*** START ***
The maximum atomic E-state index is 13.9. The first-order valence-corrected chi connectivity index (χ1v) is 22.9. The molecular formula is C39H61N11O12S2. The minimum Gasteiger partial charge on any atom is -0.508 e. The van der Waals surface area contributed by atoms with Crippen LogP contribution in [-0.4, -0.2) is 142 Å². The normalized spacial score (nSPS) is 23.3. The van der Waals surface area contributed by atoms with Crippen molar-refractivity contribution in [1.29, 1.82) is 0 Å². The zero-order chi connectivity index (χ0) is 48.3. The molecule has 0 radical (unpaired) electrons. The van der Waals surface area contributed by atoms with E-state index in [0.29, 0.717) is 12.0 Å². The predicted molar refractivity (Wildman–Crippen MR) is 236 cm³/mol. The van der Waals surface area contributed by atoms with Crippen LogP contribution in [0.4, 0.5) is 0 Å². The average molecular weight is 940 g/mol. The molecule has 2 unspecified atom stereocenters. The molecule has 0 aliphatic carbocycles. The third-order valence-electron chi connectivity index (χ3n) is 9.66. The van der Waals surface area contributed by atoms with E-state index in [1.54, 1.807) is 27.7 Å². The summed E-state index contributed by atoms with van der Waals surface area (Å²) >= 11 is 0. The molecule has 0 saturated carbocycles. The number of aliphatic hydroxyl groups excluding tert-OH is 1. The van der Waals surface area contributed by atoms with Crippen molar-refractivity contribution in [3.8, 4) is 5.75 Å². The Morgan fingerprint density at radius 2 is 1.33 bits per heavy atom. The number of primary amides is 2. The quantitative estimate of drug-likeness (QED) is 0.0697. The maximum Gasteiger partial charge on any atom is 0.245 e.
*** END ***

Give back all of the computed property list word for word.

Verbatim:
The maximum atomic E-state index is 13.9. The first-order valence-corrected chi connectivity index (χ1v) is 22.9. The molecular formula is C39H61N11O12S2. The minimum Gasteiger partial charge on any atom is -0.508 e. The van der Waals surface area contributed by atoms with Crippen LogP contribution in [-0.4, -0.2) is 142 Å². The normalized spacial score (nSPS) is 23.3. The van der Waals surface area contributed by atoms with Crippen molar-refractivity contribution in [1.29, 1.82) is 0 Å². The zero-order chi connectivity index (χ0) is 48.3. The molecule has 0 radical (unpaired) electrons. The van der Waals surface area contributed by atoms with E-state index in [0.29, 0.717) is 12.0 Å². The predicted molar refractivity (Wildman–Crippen MR) is 236 cm³/mol. The van der Waals surface area contributed by atoms with Crippen LogP contribution in [0.4, 0.5) is 0 Å². The average molecular weight is 940 g/mol. The molecule has 2 unspecified atom stereocenters. The molecule has 0 aliphatic carbocycles. The third-order valence-electron chi connectivity index (χ3n) is 9.66. The van der Waals surface area contributed by atoms with E-state index in [1.54, 1.807) is 27.7 Å². The summed E-state index contributed by atoms with van der Waals surface area (Å²) >= 11 is 0. The molecule has 0 saturated carbocycles. The number of aliphatic hydroxyl groups excluding tert-OH is 1. The van der Waals surface area contributed by atoms with Crippen molar-refractivity contribution in [3.8, 4) is 5.75 Å². The Morgan fingerprint density at radius 2 is 1.33 bits per heavy atom. The number of primary amides is 2. The quantitative estimate of drug-likeness (QED) is 0.0697. The maximum Gasteiger partial charge on any atom is 0.245 e.